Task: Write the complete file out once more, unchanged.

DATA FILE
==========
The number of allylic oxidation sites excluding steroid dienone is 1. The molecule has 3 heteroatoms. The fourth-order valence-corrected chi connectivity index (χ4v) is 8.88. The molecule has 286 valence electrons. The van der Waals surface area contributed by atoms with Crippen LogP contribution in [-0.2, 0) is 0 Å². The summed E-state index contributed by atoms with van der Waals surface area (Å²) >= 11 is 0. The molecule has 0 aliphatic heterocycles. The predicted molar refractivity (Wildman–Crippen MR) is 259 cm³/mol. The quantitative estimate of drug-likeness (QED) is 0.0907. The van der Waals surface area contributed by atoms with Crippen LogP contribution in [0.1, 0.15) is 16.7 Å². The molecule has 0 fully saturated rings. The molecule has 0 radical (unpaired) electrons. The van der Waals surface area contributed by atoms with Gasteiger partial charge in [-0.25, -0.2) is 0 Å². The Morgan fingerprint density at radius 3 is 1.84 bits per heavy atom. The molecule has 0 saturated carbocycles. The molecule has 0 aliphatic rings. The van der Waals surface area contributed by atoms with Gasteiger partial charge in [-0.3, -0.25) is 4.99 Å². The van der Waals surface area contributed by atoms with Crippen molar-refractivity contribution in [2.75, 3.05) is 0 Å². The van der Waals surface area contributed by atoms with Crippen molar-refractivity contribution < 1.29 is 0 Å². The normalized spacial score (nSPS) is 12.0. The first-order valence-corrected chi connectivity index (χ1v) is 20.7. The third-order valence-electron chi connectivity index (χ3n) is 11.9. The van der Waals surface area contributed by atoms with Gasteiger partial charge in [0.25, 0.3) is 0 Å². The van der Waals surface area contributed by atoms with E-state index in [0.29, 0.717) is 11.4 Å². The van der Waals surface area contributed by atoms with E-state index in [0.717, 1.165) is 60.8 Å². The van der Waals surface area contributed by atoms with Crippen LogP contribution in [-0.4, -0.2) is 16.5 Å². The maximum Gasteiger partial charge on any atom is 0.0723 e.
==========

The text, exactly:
The number of allylic oxidation sites excluding steroid dienone is 1. The molecule has 3 heteroatoms. The fourth-order valence-corrected chi connectivity index (χ4v) is 8.88. The molecule has 286 valence electrons. The van der Waals surface area contributed by atoms with Crippen LogP contribution in [-0.2, 0) is 0 Å². The summed E-state index contributed by atoms with van der Waals surface area (Å²) >= 11 is 0. The molecule has 0 aliphatic heterocycles. The predicted molar refractivity (Wildman–Crippen MR) is 259 cm³/mol. The quantitative estimate of drug-likeness (QED) is 0.0907. The van der Waals surface area contributed by atoms with Crippen LogP contribution in [0.1, 0.15) is 16.7 Å². The molecule has 0 fully saturated rings. The molecule has 0 radical (unpaired) electrons. The van der Waals surface area contributed by atoms with Gasteiger partial charge in [-0.25, -0.2) is 0 Å². The Morgan fingerprint density at radius 3 is 1.84 bits per heavy atom. The molecule has 0 saturated carbocycles. The molecule has 0 aliphatic rings. The van der Waals surface area contributed by atoms with Gasteiger partial charge in [-0.3, -0.25) is 4.99 Å². The van der Waals surface area contributed by atoms with Crippen molar-refractivity contribution in [2.75, 3.05) is 0 Å². The van der Waals surface area contributed by atoms with Crippen molar-refractivity contribution < 1.29 is 0 Å². The normalized spacial score (nSPS) is 12.0. The first-order valence-corrected chi connectivity index (χ1v) is 20.7. The third-order valence-electron chi connectivity index (χ3n) is 11.9. The van der Waals surface area contributed by atoms with Gasteiger partial charge in [0.25, 0.3) is 0 Å². The van der Waals surface area contributed by atoms with E-state index in [0.29, 0.717) is 11.4 Å². The van der Waals surface area contributed by atoms with E-state index in [0.717, 1.165) is 60.8 Å². The van der Waals surface area contributed by atoms with Crippen LogP contribution in [-0.4, -0.2) is 16.5 Å². The maximum Gasteiger partial charge on any atom is 0.0723 e.